ST. LOUIS — Which works best in fighting the risk factors for diabetes — exercise or diet? It's a toss up, according to a year-long study by Edward Weiss, a Saint Louis University researcher and a member of a Washington University team of scientists examining whether a calorie-restrictive diet can extend people's lifespan.
“Both diet and exercise provide profound benefits to reduce the risk of diabetes. Both those who restrict calories and those who exercise benefit from weight loss,” Weiss says. “We thought exercise probably would produce greater benefits. But both of these are providing beneficial health improvements.”
The researchers studied 50- to 60-year-olds whose body mass index was between 23 and 30. The study participants were divided into three groups with 18 each in the diet and exercise groups and 10 in the control group.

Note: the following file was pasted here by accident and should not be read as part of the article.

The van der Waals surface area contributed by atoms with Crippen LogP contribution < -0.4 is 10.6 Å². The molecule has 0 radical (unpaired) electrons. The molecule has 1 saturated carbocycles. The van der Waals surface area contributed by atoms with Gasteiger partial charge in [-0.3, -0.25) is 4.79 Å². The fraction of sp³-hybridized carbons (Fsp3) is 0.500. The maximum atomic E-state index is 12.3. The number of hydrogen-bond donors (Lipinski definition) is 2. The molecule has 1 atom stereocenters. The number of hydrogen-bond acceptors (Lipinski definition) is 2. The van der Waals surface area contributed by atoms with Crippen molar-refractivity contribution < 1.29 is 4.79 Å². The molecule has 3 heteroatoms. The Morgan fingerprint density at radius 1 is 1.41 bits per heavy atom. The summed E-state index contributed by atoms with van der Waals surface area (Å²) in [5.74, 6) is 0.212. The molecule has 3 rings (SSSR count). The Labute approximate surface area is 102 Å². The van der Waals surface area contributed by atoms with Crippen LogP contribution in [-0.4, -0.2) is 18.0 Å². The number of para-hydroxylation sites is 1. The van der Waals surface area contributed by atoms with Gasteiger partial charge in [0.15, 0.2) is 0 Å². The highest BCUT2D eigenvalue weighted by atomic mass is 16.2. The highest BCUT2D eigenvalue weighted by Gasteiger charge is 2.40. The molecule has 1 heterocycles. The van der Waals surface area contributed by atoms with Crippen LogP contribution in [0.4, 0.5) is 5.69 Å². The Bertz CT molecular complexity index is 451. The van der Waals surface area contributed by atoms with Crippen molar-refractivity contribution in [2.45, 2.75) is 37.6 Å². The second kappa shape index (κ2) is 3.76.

All participants had their insulin action and glucose tolerance evaluated at the beginning and end of the study. In addition, their weight, body composition and energy intake were measured at the beginning of the study and at one-, three-, six-, nine- and 12-month intervals. Those who restricted calories met weekly with a dietitian who helped them develop individualized menu plans. Exercisers had the goal of burning 16 percent more calories for the first three months, increasing to 20 percent the next nine months.
The study was published in the American Journal of Clinical Nutrition and funded by the National Institutes of Health.